September 2007
WILL OSAKA REALLY BE WORLD CHAMPIONSHIPS No. 11? I musta been having an awful lot of fun since ’83, because time certainly has flown.

There are the world’s greatest track meets—think Olympic Games, Zürich, Pre, Millrose, the Penn Relays. And then there is the world’s better-than-greatest track meet, and that’s the World Championships (outdoor variety, although the indoor is an interesting treat too).

Needless to say, this belief makes me thrilled that I was lucky enough to live in an era where I was around—and able to go see—the Worlds, starting with edition No. 1.

When I went to my first Olympics (that would be Munich ’72) I thought I had died and gone to heaven. And I still hear the angels every four years when I tread on Olympic soil.

But the OG has grown ever more bloated and commercial and just too danged trendy. It’s not as special as it once was. And track gets kicked into the background too much (a worrisome trend that only increases with each passing Olympiad). I’m not a background kind of guy.

There’s no such foolishness at a World Track & Field Championships. Perhaps I don’t quite hear those angels singing (I’m not so foolish as to have lost sight of just how special the Olympics are), but in terms of an enjoyable track meet, it just doesn’t get any better. Nine glorious days of nothing but track at a higher level than the Olympics, with a program spread out so that it’s generally easy to pay close attention to each of the events.

Oh sure, there are times when in a monstrous city such as Tokyo ’91 (and probably Osaka ’07, truth be told) the meet gets swallowed up and the general populace doesn’t even realize we’ve passed through town, but that’s a small price to pay for our own glorious be-all, end-all meet.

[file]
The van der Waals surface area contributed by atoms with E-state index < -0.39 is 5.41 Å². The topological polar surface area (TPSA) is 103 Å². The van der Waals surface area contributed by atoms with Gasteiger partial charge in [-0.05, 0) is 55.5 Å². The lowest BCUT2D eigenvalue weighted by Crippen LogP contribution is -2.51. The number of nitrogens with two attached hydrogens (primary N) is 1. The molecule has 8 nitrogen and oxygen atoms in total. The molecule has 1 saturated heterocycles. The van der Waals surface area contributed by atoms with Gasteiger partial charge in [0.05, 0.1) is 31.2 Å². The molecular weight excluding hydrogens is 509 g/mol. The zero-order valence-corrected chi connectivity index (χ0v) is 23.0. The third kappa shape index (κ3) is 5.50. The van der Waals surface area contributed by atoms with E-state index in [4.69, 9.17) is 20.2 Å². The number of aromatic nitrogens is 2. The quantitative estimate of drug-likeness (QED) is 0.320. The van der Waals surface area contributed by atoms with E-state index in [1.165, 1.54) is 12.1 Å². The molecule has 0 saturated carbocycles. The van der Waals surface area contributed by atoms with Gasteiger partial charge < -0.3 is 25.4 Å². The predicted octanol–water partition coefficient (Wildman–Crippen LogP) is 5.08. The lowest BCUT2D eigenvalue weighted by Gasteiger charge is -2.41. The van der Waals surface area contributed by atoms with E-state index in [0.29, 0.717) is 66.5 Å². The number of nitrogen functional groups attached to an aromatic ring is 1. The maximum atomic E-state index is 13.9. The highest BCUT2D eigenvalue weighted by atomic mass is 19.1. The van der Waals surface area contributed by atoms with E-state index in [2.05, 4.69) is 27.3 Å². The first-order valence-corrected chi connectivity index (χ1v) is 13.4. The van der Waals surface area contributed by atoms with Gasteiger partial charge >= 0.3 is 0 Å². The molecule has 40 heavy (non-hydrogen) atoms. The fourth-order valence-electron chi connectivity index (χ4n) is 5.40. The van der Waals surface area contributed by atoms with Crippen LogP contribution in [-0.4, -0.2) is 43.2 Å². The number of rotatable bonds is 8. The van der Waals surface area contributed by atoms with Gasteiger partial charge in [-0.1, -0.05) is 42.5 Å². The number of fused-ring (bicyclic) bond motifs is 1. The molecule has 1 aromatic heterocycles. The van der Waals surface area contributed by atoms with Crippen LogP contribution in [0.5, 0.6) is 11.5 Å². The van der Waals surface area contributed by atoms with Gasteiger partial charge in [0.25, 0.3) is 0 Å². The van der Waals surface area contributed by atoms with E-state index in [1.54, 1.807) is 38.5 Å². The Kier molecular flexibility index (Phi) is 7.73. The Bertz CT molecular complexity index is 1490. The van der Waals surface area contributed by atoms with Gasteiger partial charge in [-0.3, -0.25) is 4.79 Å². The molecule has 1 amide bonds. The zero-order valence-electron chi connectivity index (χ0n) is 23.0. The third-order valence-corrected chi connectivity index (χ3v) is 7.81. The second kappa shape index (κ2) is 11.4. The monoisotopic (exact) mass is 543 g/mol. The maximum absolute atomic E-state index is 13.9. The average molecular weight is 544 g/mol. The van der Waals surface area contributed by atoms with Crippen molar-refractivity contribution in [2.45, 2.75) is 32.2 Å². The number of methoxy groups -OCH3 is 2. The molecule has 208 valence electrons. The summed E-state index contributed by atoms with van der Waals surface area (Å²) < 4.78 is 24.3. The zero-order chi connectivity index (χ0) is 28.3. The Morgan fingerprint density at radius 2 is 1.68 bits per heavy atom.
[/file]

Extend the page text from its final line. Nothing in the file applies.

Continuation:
For years the IAAF carried on the silly little fiction (usually just in a footnote buried in their rulebook) that the Olympics was also “the world championships,” but that was a lower-case version demanding to become The World Championships.

In ’83 it happened. And fortunately for the sport, Primo Nebiolo’s IAAF presidency came along in the same time frame. Forget whatever personal obsession for power it may have been that drove him, the wily Italian dragged the sport—often kicking and screaming—into the 20th Century. And laid a decent blueprint for the 21st.

Part of Nebiolo’s vision was making track more high-profile, something that didn’t just happen every four years, and he realized that a true Worlds was the right way to go. So after quadrennial versions of the meet to kick it off in ’83, ’87 and ’91, we went biennial in ’93 and in the view from this corner the sport has never been better served.

There are those (European coaches prime among them) who say that the every-two-years schedule is too much and we should halve the stagings. Too often?! I say the meet isn’t held often enough. The size/import of the Olympics precludes having a WC that season, but I’m all for filling in that “missing” third year.

If just about every other sport worth mentioning can crown its best on an annual basis, why can’t track? Those gap years only give the general media another excuse to ignore us and downgrade us.